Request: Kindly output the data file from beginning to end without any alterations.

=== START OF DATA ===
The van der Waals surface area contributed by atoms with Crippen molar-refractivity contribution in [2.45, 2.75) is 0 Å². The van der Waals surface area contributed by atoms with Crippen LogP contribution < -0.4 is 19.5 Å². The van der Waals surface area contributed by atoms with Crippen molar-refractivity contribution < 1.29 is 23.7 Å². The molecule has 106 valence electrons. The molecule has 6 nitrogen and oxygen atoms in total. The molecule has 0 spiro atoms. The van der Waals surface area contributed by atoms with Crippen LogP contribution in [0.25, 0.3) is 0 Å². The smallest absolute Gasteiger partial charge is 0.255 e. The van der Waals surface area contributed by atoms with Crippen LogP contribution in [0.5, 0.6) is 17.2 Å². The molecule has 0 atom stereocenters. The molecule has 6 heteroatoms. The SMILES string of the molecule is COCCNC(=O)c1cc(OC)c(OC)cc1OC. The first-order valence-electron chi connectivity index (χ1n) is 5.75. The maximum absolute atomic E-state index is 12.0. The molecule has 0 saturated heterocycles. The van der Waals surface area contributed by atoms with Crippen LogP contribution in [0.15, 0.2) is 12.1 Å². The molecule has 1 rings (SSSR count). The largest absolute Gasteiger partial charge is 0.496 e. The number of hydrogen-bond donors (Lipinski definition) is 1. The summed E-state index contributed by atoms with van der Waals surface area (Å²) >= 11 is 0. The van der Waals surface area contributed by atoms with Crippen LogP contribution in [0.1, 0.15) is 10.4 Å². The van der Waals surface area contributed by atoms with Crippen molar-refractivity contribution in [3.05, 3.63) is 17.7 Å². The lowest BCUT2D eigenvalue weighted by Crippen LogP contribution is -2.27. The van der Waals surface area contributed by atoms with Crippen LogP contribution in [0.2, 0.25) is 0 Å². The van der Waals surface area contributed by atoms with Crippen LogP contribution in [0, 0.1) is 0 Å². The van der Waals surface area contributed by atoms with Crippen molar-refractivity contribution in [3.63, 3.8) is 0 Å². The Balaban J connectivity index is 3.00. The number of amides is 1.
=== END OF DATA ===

The van der Waals surface area contributed by atoms with Crippen molar-refractivity contribution in [2.45, 2.75) is 0 Å². The van der Waals surface area contributed by atoms with Crippen LogP contribution < -0.4 is 19.5 Å². The van der Waals surface area contributed by atoms with Crippen molar-refractivity contribution < 1.29 is 23.7 Å². The molecule has 106 valence electrons. The molecule has 6 nitrogen and oxygen atoms in total. The molecule has 0 spiro atoms. The van der Waals surface area contributed by atoms with Crippen LogP contribution in [0.25, 0.3) is 0 Å². The smallest absolute Gasteiger partial charge is 0.255 e. The van der Waals surface area contributed by atoms with Crippen LogP contribution in [0.5, 0.6) is 17.2 Å². The molecule has 0 atom stereocenters. The molecule has 6 heteroatoms. The SMILES string of the molecule is COCCNC(=O)c1cc(OC)c(OC)cc1OC. The first-order valence-electron chi connectivity index (χ1n) is 5.75. The maximum absolute atomic E-state index is 12.0. The molecule has 0 saturated heterocycles. The van der Waals surface area contributed by atoms with Crippen LogP contribution in [0.15, 0.2) is 12.1 Å². The molecule has 1 rings (SSSR count). The largest absolute Gasteiger partial charge is 0.496 e. The number of hydrogen-bond donors (Lipinski definition) is 1. The summed E-state index contributed by atoms with van der Waals surface area (Å²) >= 11 is 0. The van der Waals surface area contributed by atoms with Crippen LogP contribution in [0.1, 0.15) is 10.4 Å². The van der Waals surface area contributed by atoms with Crippen molar-refractivity contribution in [3.05, 3.63) is 17.7 Å². The lowest BCUT2D eigenvalue weighted by Crippen LogP contribution is -2.27. The van der Waals surface area contributed by atoms with Crippen LogP contribution in [0.2, 0.25) is 0 Å². The van der Waals surface area contributed by atoms with Crippen LogP contribution in [0, 0.1) is 0 Å². The van der Waals surface area contributed by atoms with Crippen molar-refractivity contribution in [3.63, 3.8) is 0 Å². The Balaban J connectivity index is 3.00. The number of amides is 1.